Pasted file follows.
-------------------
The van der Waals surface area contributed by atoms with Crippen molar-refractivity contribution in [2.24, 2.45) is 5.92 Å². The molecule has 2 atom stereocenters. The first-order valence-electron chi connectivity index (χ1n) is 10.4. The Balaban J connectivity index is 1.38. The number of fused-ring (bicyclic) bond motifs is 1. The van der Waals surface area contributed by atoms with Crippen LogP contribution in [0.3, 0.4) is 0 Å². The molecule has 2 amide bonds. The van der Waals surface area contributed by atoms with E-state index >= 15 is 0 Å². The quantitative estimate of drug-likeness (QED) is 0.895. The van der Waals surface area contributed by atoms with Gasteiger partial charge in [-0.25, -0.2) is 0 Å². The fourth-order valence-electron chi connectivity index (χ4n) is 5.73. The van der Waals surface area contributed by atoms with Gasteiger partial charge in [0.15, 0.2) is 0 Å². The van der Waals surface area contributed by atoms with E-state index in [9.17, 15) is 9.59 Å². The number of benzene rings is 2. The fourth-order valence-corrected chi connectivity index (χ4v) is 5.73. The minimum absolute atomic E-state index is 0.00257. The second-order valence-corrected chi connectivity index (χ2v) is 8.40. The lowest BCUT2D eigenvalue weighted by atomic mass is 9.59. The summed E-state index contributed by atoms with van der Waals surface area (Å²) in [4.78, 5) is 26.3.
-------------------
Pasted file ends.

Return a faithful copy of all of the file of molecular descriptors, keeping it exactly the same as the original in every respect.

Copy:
The van der Waals surface area contributed by atoms with Crippen molar-refractivity contribution in [2.24, 2.45) is 5.92 Å². The molecule has 2 atom stereocenters. The first-order valence-electron chi connectivity index (χ1n) is 10.4. The Balaban J connectivity index is 1.38. The number of fused-ring (bicyclic) bond motifs is 1. The van der Waals surface area contributed by atoms with Crippen LogP contribution in [0.3, 0.4) is 0 Å². The molecule has 2 amide bonds. The van der Waals surface area contributed by atoms with E-state index >= 15 is 0 Å². The quantitative estimate of drug-likeness (QED) is 0.895. The van der Waals surface area contributed by atoms with Gasteiger partial charge in [-0.25, -0.2) is 0 Å². The fourth-order valence-electron chi connectivity index (χ4n) is 5.73. The van der Waals surface area contributed by atoms with Gasteiger partial charge in [0.15, 0.2) is 0 Å². The van der Waals surface area contributed by atoms with E-state index in [9.17, 15) is 9.59 Å². The number of benzene rings is 2. The fourth-order valence-corrected chi connectivity index (χ4v) is 5.73. The minimum absolute atomic E-state index is 0.00257. The second-order valence-corrected chi connectivity index (χ2v) is 8.40. The lowest BCUT2D eigenvalue weighted by atomic mass is 9.59. The summed E-state index contributed by atoms with van der Waals surface area (Å²) in [4.78, 5) is 26.3.